Twenty-six cities in Gabon will be connected to the Central Africa Backbone (CAB) fibre optic network via an interlink at Libreville.
According to the country’s minister of state for the digital economy, Edgard Anicet Mboumbou-Miyakou, the first phase of the project is nearing completion and involves collaboration between the World Bank, the National Agency for Digital Infrastructure and Frequencies in Gabon, and the National Commission for Public Interest Works for the Promotion of Entrepreneurship and Employment (TIPPEE).
The project falls under the fourth component (CAB4) of the broader CAB and involves the deployment of nearly 2,000 km of fibre optic infrastructure to connect the provinces of the Estuary, Moyen-Ogooué, Ogooué-Ivindo, Ogooué-Lolo and Haut-Ogooué to the capital Libreville.
A major component of the project is the construction of a national datacentre that will provide local data hosting and data storage services.
One unit of the datacentre is located in the commune of Franceville (Haut-Ogooué province), while the other located in the Economic Zone of Nkok (commune of Ntoum, province of Estuaire).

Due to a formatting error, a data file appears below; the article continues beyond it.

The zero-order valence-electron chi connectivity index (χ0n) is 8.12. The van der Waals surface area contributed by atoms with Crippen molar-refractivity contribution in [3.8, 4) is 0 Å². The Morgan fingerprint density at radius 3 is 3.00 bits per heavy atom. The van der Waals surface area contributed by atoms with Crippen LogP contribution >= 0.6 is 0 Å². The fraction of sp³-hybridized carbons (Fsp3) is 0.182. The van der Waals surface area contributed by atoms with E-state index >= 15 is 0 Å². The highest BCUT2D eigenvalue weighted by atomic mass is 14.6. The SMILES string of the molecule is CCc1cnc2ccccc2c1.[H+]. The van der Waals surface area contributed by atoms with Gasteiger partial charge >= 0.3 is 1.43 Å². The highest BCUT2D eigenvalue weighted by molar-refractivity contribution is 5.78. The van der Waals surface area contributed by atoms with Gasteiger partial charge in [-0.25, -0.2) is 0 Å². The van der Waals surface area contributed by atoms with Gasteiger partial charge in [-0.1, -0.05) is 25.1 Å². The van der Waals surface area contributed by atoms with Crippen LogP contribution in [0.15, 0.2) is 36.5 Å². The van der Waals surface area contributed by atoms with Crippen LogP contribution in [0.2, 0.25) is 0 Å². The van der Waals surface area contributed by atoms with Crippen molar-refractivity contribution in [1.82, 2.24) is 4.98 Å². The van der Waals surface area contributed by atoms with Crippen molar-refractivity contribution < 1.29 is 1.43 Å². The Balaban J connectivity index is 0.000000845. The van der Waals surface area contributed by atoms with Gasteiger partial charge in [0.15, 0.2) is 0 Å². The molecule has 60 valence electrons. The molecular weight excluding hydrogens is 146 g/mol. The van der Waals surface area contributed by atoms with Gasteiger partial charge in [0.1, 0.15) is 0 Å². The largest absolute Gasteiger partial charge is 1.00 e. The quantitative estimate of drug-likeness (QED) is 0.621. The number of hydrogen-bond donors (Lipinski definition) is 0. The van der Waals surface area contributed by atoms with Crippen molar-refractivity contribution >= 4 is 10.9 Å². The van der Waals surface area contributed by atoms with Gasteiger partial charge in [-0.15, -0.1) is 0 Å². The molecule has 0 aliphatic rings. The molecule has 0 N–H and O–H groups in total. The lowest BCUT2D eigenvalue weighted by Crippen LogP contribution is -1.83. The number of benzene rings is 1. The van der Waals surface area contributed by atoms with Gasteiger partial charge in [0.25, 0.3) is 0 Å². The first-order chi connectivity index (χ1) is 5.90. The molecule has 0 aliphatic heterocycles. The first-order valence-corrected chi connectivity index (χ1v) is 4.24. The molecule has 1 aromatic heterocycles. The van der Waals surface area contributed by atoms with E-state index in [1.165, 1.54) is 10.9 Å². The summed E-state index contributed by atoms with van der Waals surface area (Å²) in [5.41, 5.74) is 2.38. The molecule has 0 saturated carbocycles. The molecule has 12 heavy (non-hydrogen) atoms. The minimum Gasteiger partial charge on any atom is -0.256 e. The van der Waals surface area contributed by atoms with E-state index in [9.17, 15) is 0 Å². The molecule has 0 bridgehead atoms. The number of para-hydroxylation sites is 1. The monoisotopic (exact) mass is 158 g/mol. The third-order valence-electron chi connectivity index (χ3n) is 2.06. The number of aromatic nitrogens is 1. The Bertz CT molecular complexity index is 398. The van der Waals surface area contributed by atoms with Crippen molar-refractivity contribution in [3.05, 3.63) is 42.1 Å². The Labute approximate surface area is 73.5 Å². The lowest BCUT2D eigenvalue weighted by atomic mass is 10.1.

CAB4 is in line with the overarching goal of the entire CAB project which is to lower the cost of using fibre optic infrastructure in the region, while also promoting regional integration.
The core objective is to interconnect Gabon with Cameroon and Equatorial Guinea.
In late November 2019, Gabon and Cameroon signed an MoU cementing the legal framework governing the fibre optic interconnection.
Under the CAB initiative, the eleven countries that make up the African Central Economic and Monetary Community (CEMAC) will be digitally connected with funding from the respective governments of member countries, the World Bank and African Development Bank (AfDB).
Member states include Chad and Central African Republic (CAB1), Sao Tome and Principe (CAB2), Republic of Congo (CAB3), Gabon (CAB4) and Democratic Republic of Congo (CAB5).